New Zealand has the second-worst rate of workplace bullying in the developed world, according to a 2016 study by Auckland, Waikato, Massey and London Universities, and a more recent NZ Herald poll has revealed that a discomfiting 78 per cent of people have experienced or witnessed bullying at work.
Katherine Swan, country manager of recruitment firm Randstad NZ, says these statistics are hard to hear, because we believe we're a country that values inclusiveness, being "good people" and looking after each other.
It's important to look at it from the whole social perspective, she says, "because we're seeing it not only in workplaces but in schools, online, and even in Parliament. The challenge is to say that we're not actually what we're selling and to do something about it. As a society, we need to address what is happening as a behaviour, right from young children in schools. It needs to be something we address holistically and that makes it a bigger challenge, but a more important one."
If you or someone you know is being treated unfairly - bullied or harassed - at work, Swan says it's important to speak up after the very first instance.
"Once is always enough." But, as many find it hard to speak up out of embarrassment or fear of the consequences, Swan suggests seeking out an advocate for support – someone who can go along with you when you do speak up. She says it's also important to know where you stand.
"Be really aware of your company's policies, what your contract states and what your statutory rights are." If, however, the behaviour continues, Swan recommends journaling each event and keeping a record that may be useful later on if you need to go into formal conversations.
Because bullying is such a hard thing to speak up about, Swan says that if you observe it happening to other people, you need to be an advocate for what's right and speak up for them.
"And it's really important that leaders build advocates in the organisation and lead from the front in terms of what the culture is."
Employers must take bullying more seriously and really focus on cultural change in order to eradicate it, says Swan.
"We want to create safe workplaces for everyone to grow professionally and personally. We want people to be engaged in what they're doing and find their work meaningful, but if they're being bullied or they see it happening, it really inhibits people from being able to do that. I think leaders need to take this particularly seriously. They need to hold themselves accountable for the culture they're driving internally. And they also need to create a safe place for people to air their concerns freely without judgement."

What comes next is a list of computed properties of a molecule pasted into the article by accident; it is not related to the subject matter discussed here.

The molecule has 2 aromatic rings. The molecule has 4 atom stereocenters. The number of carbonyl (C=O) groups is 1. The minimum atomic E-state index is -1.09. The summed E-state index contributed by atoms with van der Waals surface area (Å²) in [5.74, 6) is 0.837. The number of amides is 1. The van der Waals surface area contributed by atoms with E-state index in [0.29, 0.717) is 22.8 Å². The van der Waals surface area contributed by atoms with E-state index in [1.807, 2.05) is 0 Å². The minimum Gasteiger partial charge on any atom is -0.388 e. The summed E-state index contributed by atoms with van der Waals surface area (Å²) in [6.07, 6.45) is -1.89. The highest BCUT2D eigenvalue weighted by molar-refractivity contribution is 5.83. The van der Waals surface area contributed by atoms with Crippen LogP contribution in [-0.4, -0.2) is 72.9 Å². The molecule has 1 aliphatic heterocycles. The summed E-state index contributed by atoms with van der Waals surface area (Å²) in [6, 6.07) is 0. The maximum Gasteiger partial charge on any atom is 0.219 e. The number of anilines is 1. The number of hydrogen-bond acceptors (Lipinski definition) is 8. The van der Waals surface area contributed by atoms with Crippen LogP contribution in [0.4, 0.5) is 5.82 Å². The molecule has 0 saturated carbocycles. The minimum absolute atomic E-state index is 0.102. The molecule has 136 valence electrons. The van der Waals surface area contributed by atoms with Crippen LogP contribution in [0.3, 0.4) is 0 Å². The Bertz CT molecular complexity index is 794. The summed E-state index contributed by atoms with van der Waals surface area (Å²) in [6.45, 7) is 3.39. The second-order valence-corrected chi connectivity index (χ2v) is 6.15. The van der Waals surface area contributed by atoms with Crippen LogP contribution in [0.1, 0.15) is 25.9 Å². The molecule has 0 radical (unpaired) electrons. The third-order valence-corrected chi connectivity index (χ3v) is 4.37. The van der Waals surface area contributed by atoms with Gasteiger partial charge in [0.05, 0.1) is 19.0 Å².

In order to lead from the front, leaders need to be really clear on what is acceptable and what's not, Swan says.
"People model their behaviours off their leaders, so it's important for leaders to take a stand on what's right. Policies absolutely support this, and I think it's good to have a framework of policies so people know what is expected of them and what to do in a situation like this, but they can't be sitting in a drawer. They need to be modelled from a cultural perspective."
In the difficult situation where it's the manager who's doing the bullying, the obvious solution is to speak to someone in the HR department, but many smaller organisations don't have this facility.
Again, this is where finding an advocate to support you in raising your concerns is important, says Swan. If a victim reports the bullying and is unsupported by their organisation, Swan suggests seeking advice from the community, either privately or publicly.
"There are public agencies such as Worksafe NZ and Employment NZ and a whole private sector who can offer advice. These agencies also offer support to employers on drafting policies around bullying and on how to take responsibility. But I think it's important that when something does happen, employers must not only take it very seriously, but must follow through on what's occurred. So it needs an investigation and really good clear communication afterwards as well."
While New Zealand now has good employment legislation around bullying, Swan believes there are two main reasons there aren't more people going down the legal route of laying a Personal Grievance against their employer.
"One is that people aren't well informed about the protections the law can give them, and the other is a lack of support to enable them to go down that path. There is absolutely an education piece needed for people around what their rights are, and the other part is the facilitation for them to be able to go down that road."
Swan notes that victims of bullying often find it easier to elect out of the situation altogether and move to a new place of employment rather than go down the road of making a complaint.
"Randstad's research shows that alignment between values and culture is very important, so if organisations don't take this seriously, they're going to have high turnover and lose really good people in a talent-short market. But the real problem when bullying is not addressed within an organisation is that the bully or the organisation is never held to account and the damaging culture of bullying continues."